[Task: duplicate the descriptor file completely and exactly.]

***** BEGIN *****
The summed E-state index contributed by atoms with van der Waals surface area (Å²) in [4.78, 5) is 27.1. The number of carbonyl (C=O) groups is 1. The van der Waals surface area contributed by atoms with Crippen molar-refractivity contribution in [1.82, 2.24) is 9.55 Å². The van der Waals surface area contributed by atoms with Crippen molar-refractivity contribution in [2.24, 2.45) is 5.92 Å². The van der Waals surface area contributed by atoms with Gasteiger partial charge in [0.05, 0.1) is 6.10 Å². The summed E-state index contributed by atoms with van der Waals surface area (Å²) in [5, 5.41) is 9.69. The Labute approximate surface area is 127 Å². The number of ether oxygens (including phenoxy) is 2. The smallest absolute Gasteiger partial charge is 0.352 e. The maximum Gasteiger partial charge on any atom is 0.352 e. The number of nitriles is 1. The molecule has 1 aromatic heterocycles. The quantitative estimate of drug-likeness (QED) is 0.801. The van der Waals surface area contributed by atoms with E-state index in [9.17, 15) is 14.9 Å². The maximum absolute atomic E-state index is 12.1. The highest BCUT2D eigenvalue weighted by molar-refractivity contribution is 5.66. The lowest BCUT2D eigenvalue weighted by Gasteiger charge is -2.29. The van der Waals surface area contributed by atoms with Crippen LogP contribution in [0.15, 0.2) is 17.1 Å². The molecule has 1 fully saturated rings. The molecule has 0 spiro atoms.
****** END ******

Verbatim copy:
The summed E-state index contributed by atoms with van der Waals surface area (Å²) in [4.78, 5) is 27.1. The number of carbonyl (C=O) groups is 1. The van der Waals surface area contributed by atoms with Crippen molar-refractivity contribution in [1.82, 2.24) is 9.55 Å². The van der Waals surface area contributed by atoms with Crippen molar-refractivity contribution in [2.24, 2.45) is 5.92 Å². The van der Waals surface area contributed by atoms with Gasteiger partial charge in [0.05, 0.1) is 6.10 Å². The summed E-state index contributed by atoms with van der Waals surface area (Å²) in [5, 5.41) is 9.69. The Labute approximate surface area is 127 Å². The number of ether oxygens (including phenoxy) is 2. The smallest absolute Gasteiger partial charge is 0.352 e. The maximum Gasteiger partial charge on any atom is 0.352 e. The number of nitriles is 1. The molecule has 1 aromatic heterocycles. The quantitative estimate of drug-likeness (QED) is 0.801. The van der Waals surface area contributed by atoms with E-state index in [9.17, 15) is 14.9 Å². The maximum absolute atomic E-state index is 12.1. The highest BCUT2D eigenvalue weighted by molar-refractivity contribution is 5.66. The lowest BCUT2D eigenvalue weighted by Gasteiger charge is -2.29. The van der Waals surface area contributed by atoms with Crippen LogP contribution in [0.15, 0.2) is 17.1 Å². The molecule has 1 fully saturated rings. The molecule has 0 spiro atoms.